It is being widely reported about how the DPRK uses several methods to obtain digital coins — from mining farms and masternodes to cryptojacking and participation in new, promising projects. Specifically, North Korea began mining Bitcoin in May 2017, which coincided with the rise of Bitcoin. Steven Kim, a researcher at the Jeju Peace Institute in South Korea, said, “If there is a way to exploit cryptocurrencies for financial gain, the DPRK will figure it out and move aggressively to do so” 

Many analysts noted cryptocurrency’s liquidity as a decisive factor in Pyongyang’s interest in accumulating and creating digital assets, including CNN’s Richard Quest:

“There’s also reason for them to hack into the mining of Bitcoins and steal those Bitcoins as well because the price has been skyrocketing. […] This is quite liquid. They can cash those Bitcoins out on the market and get dollars.”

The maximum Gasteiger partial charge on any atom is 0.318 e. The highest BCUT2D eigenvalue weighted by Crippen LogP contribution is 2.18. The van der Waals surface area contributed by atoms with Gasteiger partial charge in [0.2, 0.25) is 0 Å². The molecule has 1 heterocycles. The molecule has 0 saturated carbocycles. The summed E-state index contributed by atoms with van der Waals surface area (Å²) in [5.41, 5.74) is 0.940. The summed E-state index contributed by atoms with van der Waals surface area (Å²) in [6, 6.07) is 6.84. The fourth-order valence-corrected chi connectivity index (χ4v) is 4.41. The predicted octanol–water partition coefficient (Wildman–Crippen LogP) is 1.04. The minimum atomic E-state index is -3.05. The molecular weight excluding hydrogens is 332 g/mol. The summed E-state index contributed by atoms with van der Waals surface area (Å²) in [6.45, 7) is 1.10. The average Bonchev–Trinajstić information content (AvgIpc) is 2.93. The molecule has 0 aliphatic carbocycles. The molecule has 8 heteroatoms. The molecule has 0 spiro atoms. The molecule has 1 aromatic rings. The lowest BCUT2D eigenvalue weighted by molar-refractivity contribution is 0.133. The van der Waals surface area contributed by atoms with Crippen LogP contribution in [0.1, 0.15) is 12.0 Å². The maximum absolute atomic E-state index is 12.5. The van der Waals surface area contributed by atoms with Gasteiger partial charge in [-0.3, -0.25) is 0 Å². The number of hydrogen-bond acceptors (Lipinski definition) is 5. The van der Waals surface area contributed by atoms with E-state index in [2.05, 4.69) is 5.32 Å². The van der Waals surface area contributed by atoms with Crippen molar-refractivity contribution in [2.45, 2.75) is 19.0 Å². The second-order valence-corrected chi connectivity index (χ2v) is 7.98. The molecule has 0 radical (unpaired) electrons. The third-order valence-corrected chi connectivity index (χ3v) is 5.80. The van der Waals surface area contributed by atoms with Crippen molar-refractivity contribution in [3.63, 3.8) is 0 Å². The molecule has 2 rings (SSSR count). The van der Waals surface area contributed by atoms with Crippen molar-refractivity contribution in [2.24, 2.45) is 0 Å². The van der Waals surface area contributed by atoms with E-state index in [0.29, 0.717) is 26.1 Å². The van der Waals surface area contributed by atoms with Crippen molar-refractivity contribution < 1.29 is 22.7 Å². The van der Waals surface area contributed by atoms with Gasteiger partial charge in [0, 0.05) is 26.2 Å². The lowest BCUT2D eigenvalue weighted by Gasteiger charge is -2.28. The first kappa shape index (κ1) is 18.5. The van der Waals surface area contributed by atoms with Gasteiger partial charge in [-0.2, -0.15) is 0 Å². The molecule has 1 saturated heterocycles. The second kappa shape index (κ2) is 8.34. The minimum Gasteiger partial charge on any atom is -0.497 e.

Recently, financial crimes and AML experts Lourdes Miranda and Ross Delston released a detailed explanation of how the DPRK can use cryptocurrency for money laundering, which was later removed, however, from the website. In response to the question whether North Korea could create its own blockchain for manipulating crypto transactions domestically, they both answered, yes.

Nuclear weapon financing?

North Korea began looking for ways to finance military programs back in the 1970s, when the country was on the verge of default. As a result, a new structure was established, aimed at getting foreign currency for the DPRK authorities. According to a report prepared in 2007 for the U.S. Congress, such activities helped North Korea raise $5 billion.